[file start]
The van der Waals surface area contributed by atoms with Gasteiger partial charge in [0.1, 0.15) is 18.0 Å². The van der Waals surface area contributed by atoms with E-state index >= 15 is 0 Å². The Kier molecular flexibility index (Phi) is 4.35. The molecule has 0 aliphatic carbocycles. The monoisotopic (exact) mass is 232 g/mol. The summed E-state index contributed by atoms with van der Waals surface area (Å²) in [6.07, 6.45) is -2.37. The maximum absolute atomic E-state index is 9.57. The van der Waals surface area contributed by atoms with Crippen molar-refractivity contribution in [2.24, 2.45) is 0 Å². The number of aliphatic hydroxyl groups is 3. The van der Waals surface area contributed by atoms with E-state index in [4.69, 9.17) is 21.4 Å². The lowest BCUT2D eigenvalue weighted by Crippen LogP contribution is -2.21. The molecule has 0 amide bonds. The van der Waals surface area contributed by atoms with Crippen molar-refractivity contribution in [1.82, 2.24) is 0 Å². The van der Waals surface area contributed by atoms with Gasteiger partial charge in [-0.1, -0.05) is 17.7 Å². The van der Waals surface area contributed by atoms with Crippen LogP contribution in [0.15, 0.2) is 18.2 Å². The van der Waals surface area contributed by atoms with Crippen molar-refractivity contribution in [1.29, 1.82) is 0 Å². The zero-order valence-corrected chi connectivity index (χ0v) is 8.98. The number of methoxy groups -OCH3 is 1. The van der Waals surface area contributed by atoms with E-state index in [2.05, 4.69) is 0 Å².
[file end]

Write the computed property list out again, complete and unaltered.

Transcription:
The van der Waals surface area contributed by atoms with Gasteiger partial charge in [0.1, 0.15) is 18.0 Å². The van der Waals surface area contributed by atoms with E-state index >= 15 is 0 Å². The Kier molecular flexibility index (Phi) is 4.35. The molecule has 0 aliphatic carbocycles. The monoisotopic (exact) mass is 232 g/mol. The summed E-state index contributed by atoms with van der Waals surface area (Å²) in [6.07, 6.45) is -2.37. The maximum absolute atomic E-state index is 9.57. The van der Waals surface area contributed by atoms with Crippen molar-refractivity contribution in [2.24, 2.45) is 0 Å². The number of aliphatic hydroxyl groups is 3. The van der Waals surface area contributed by atoms with E-state index in [4.69, 9.17) is 21.4 Å². The lowest BCUT2D eigenvalue weighted by Crippen LogP contribution is -2.21. The molecule has 0 amide bonds. The van der Waals surface area contributed by atoms with Crippen molar-refractivity contribution in [1.82, 2.24) is 0 Å². The van der Waals surface area contributed by atoms with Gasteiger partial charge in [-0.1, -0.05) is 17.7 Å². The van der Waals surface area contributed by atoms with Crippen LogP contribution in [0.15, 0.2) is 18.2 Å². The van der Waals surface area contributed by atoms with Crippen molar-refractivity contribution in [1.29, 1.82) is 0 Å². The zero-order valence-corrected chi connectivity index (χ0v) is 8.98. The number of methoxy groups -OCH3 is 1. The van der Waals surface area contributed by atoms with E-state index in [2.05, 4.69) is 0 Å².